# Complement Of A Set

This page is part of a series of lessons on sets.
In these lessons, we will learn the complement of a set and the relative complement of a set.

The following diagram shows the complement of a set. Scroll down the page for more examples and solutions on the complement of a set. The complement of set A, denoted by A’ , is the set of all elements in the universal set that are not in A. The number of elements of A and the number of elements of A ’ make up the total number of elements in U .

n(A) + n(A’) = n(U)

Example:
Let U = {x : x is an integer, –4 ≤ x ≤ 7}, P = {–4, –2, 0, 2, 4, 5, 6} and
Q ’ = {–3, –2, –1, 2, 3}.
a) List the elements of set P ’
b) Draw a Venn diagram to display the sets U , P and P ’
c) Find n(Q)

Solution:
a) First, list out the members of U.
U = {–4, –3, –2, –1, 0, 1, 2, 3, 4, 5, 6, 7}
P ’ = {–3, –1, 1, 3, 7} ← in U but not in P

b) Draw a Venn diagram to display the sets U , P and P ’ c) Find n(Q)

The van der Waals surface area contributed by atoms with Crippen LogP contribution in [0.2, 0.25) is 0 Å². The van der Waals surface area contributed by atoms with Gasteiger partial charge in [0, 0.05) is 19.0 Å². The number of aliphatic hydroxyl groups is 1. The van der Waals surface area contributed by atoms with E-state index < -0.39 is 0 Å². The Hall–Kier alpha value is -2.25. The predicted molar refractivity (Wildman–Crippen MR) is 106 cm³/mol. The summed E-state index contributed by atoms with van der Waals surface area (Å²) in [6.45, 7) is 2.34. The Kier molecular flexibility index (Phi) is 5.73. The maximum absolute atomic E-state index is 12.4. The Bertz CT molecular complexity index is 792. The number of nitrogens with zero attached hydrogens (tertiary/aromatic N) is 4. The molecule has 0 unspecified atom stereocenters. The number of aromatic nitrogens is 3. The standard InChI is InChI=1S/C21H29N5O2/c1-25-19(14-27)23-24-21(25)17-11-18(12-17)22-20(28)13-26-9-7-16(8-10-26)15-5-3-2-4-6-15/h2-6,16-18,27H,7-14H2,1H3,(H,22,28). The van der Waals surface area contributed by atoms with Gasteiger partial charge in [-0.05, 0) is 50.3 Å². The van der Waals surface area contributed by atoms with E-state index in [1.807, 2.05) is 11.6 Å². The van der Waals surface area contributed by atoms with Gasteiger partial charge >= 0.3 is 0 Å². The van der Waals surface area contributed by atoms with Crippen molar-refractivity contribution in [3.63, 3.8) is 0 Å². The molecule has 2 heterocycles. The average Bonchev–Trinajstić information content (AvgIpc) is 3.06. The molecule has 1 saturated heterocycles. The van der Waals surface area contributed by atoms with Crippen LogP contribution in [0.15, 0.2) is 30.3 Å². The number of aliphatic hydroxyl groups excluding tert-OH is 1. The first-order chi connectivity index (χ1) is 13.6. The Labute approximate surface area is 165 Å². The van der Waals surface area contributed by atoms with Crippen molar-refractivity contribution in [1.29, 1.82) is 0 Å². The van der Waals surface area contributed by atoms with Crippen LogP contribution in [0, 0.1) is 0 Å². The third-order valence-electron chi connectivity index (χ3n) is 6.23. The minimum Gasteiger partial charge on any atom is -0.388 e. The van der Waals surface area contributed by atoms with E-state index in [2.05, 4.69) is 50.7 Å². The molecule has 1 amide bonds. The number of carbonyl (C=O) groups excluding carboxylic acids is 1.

n( U ) = 12, n(Q ’ ) = 5
Use the formula:
n(Q) + n(Q ’ ) = n( U )
n(Q) = n( U ) – n(Q ’ ) = 12 – 5 = 7

Complement and Relative Complement

The complement of a set is the collection of all elements which are not members of that set. Although this operation appears to be straightforward, the way we define “all elements” can significantly change the results.

Learn what a complement of a set is

Universal set and absolute complement

Relative complement or difference between sets

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